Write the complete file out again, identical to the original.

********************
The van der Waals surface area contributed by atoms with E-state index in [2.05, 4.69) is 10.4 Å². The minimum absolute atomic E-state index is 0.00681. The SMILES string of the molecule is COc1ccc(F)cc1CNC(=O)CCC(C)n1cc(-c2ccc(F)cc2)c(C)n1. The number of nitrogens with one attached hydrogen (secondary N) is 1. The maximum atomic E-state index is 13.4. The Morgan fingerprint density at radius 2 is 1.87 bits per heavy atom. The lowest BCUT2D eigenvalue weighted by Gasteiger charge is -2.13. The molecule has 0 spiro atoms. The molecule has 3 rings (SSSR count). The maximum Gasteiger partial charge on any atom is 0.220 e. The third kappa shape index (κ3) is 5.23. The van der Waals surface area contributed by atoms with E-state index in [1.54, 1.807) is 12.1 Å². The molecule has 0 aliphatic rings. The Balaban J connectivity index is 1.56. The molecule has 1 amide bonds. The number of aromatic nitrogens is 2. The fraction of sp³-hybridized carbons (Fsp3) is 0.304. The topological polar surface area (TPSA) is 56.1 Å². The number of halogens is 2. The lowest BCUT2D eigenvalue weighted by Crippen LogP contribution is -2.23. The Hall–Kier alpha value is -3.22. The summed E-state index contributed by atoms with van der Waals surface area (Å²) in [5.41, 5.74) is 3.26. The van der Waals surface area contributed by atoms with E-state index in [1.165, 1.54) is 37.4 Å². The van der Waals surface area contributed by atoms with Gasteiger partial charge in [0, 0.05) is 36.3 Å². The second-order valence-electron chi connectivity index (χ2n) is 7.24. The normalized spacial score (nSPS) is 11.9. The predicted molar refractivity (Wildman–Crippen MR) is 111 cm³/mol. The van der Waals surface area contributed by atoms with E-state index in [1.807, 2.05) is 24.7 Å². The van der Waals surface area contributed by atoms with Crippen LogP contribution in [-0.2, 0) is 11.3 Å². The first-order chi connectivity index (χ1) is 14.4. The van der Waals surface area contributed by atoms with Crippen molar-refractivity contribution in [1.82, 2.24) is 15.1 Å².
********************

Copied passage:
The van der Waals surface area contributed by atoms with E-state index in [2.05, 4.69) is 10.4 Å². The minimum absolute atomic E-state index is 0.00681. The SMILES string of the molecule is COc1ccc(F)cc1CNC(=O)CCC(C)n1cc(-c2ccc(F)cc2)c(C)n1. The number of nitrogens with one attached hydrogen (secondary N) is 1. The maximum atomic E-state index is 13.4. The Morgan fingerprint density at radius 2 is 1.87 bits per heavy atom. The lowest BCUT2D eigenvalue weighted by Gasteiger charge is -2.13. The molecule has 0 spiro atoms. The molecule has 3 rings (SSSR count). The maximum Gasteiger partial charge on any atom is 0.220 e. The third kappa shape index (κ3) is 5.23. The van der Waals surface area contributed by atoms with E-state index in [1.54, 1.807) is 12.1 Å². The molecule has 0 aliphatic rings. The Balaban J connectivity index is 1.56. The molecule has 1 amide bonds. The number of aromatic nitrogens is 2. The fraction of sp³-hybridized carbons (Fsp3) is 0.304. The topological polar surface area (TPSA) is 56.1 Å². The number of halogens is 2. The lowest BCUT2D eigenvalue weighted by Crippen LogP contribution is -2.23. The Hall–Kier alpha value is -3.22. The summed E-state index contributed by atoms with van der Waals surface area (Å²) in [5.41, 5.74) is 3.26. The van der Waals surface area contributed by atoms with E-state index in [1.165, 1.54) is 37.4 Å². The van der Waals surface area contributed by atoms with Gasteiger partial charge in [0, 0.05) is 36.3 Å². The second-order valence-electron chi connectivity index (χ2n) is 7.24. The normalized spacial score (nSPS) is 11.9. The predicted molar refractivity (Wildman–Crippen MR) is 111 cm³/mol. The van der Waals surface area contributed by atoms with E-state index in [1.807, 2.05) is 24.7 Å². The van der Waals surface area contributed by atoms with Crippen LogP contribution in [-0.2, 0) is 11.3 Å². The first-order chi connectivity index (χ1) is 14.4. The van der Waals surface area contributed by atoms with Crippen molar-refractivity contribution in [1.82, 2.24) is 15.1 Å².